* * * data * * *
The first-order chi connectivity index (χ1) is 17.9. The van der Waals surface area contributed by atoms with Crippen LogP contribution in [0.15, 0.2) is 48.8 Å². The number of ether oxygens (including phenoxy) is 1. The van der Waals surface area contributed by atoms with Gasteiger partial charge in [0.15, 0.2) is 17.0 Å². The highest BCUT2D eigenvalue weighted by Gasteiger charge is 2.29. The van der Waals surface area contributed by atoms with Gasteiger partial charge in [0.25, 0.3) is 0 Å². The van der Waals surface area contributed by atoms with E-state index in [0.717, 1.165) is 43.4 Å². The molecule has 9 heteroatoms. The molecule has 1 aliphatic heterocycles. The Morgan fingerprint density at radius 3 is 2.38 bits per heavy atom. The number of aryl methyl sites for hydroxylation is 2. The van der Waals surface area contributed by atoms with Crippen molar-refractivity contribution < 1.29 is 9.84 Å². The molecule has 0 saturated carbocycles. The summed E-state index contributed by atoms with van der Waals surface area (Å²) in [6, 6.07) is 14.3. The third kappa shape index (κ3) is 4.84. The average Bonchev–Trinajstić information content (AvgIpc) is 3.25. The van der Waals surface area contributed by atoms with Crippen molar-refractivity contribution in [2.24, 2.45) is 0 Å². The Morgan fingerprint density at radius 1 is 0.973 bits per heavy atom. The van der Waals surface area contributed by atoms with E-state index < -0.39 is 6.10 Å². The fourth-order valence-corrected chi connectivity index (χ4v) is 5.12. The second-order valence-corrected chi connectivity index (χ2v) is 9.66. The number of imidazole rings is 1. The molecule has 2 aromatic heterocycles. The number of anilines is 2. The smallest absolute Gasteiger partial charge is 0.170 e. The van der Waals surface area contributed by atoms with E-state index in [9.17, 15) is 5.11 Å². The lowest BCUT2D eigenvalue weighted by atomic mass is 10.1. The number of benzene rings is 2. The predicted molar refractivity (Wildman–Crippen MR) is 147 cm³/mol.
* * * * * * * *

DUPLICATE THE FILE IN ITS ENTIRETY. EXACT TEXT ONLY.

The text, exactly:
The first-order chi connectivity index (χ1) is 17.9. The van der Waals surface area contributed by atoms with Crippen LogP contribution in [0.15, 0.2) is 48.8 Å². The number of ether oxygens (including phenoxy) is 1. The van der Waals surface area contributed by atoms with Gasteiger partial charge in [0.15, 0.2) is 17.0 Å². The highest BCUT2D eigenvalue weighted by Gasteiger charge is 2.29. The van der Waals surface area contributed by atoms with Gasteiger partial charge in [0.25, 0.3) is 0 Å². The van der Waals surface area contributed by atoms with E-state index in [0.717, 1.165) is 43.4 Å². The molecule has 9 heteroatoms. The molecule has 1 aliphatic heterocycles. The Morgan fingerprint density at radius 3 is 2.38 bits per heavy atom. The number of aryl methyl sites for hydroxylation is 2. The van der Waals surface area contributed by atoms with Crippen molar-refractivity contribution < 1.29 is 9.84 Å². The molecule has 0 saturated carbocycles. The summed E-state index contributed by atoms with van der Waals surface area (Å²) in [6, 6.07) is 14.3. The third kappa shape index (κ3) is 4.84. The average Bonchev–Trinajstić information content (AvgIpc) is 3.25. The van der Waals surface area contributed by atoms with Crippen molar-refractivity contribution in [2.24, 2.45) is 0 Å². The Morgan fingerprint density at radius 1 is 0.973 bits per heavy atom. The van der Waals surface area contributed by atoms with E-state index < -0.39 is 6.10 Å². The fourth-order valence-corrected chi connectivity index (χ4v) is 5.12. The second-order valence-corrected chi connectivity index (χ2v) is 9.66. The number of imidazole rings is 1. The molecule has 2 aromatic heterocycles. The number of anilines is 2. The smallest absolute Gasteiger partial charge is 0.170 e. The van der Waals surface area contributed by atoms with E-state index in [9.17, 15) is 5.11 Å². The lowest BCUT2D eigenvalue weighted by atomic mass is 10.1. The number of benzene rings is 2. The predicted molar refractivity (Wildman–Crippen MR) is 147 cm³/mol.